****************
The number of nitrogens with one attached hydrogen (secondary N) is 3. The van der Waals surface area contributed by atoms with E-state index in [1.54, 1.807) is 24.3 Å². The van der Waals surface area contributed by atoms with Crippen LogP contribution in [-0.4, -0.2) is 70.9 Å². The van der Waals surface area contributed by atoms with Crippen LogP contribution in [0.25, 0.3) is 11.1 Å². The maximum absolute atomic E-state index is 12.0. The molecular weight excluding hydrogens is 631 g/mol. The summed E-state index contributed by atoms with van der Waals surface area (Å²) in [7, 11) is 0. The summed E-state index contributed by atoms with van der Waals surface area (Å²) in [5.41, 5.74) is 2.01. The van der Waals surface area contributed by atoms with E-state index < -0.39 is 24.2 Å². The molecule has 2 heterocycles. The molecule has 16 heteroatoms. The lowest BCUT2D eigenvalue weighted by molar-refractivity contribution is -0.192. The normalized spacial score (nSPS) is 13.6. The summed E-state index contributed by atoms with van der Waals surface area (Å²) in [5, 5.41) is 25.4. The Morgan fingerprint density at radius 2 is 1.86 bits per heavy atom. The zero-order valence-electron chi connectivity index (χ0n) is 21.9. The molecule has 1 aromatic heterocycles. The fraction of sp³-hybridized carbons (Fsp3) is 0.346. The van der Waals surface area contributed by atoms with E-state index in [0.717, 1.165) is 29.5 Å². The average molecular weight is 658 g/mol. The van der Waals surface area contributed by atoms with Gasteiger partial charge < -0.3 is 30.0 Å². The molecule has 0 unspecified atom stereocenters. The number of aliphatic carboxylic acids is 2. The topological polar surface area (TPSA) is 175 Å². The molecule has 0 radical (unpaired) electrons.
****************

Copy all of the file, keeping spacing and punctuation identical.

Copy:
The number of nitrogens with one attached hydrogen (secondary N) is 3. The van der Waals surface area contributed by atoms with E-state index in [1.54, 1.807) is 24.3 Å². The van der Waals surface area contributed by atoms with Crippen LogP contribution in [-0.4, -0.2) is 70.9 Å². The van der Waals surface area contributed by atoms with Crippen LogP contribution in [0.25, 0.3) is 11.1 Å². The maximum absolute atomic E-state index is 12.0. The molecular weight excluding hydrogens is 631 g/mol. The summed E-state index contributed by atoms with van der Waals surface area (Å²) in [7, 11) is 0. The summed E-state index contributed by atoms with van der Waals surface area (Å²) in [5.41, 5.74) is 2.01. The van der Waals surface area contributed by atoms with E-state index < -0.39 is 24.2 Å². The molecule has 2 heterocycles. The molecule has 16 heteroatoms. The lowest BCUT2D eigenvalue weighted by molar-refractivity contribution is -0.192. The normalized spacial score (nSPS) is 13.6. The summed E-state index contributed by atoms with van der Waals surface area (Å²) in [5, 5.41) is 25.4. The Morgan fingerprint density at radius 2 is 1.86 bits per heavy atom. The zero-order valence-electron chi connectivity index (χ0n) is 21.9. The molecule has 1 aromatic heterocycles. The fraction of sp³-hybridized carbons (Fsp3) is 0.346. The van der Waals surface area contributed by atoms with E-state index in [0.717, 1.165) is 29.5 Å². The average molecular weight is 658 g/mol. The van der Waals surface area contributed by atoms with Gasteiger partial charge < -0.3 is 30.0 Å². The molecule has 0 unspecified atom stereocenters. The number of aliphatic carboxylic acids is 2. The topological polar surface area (TPSA) is 175 Å². The molecule has 0 radical (unpaired) electrons.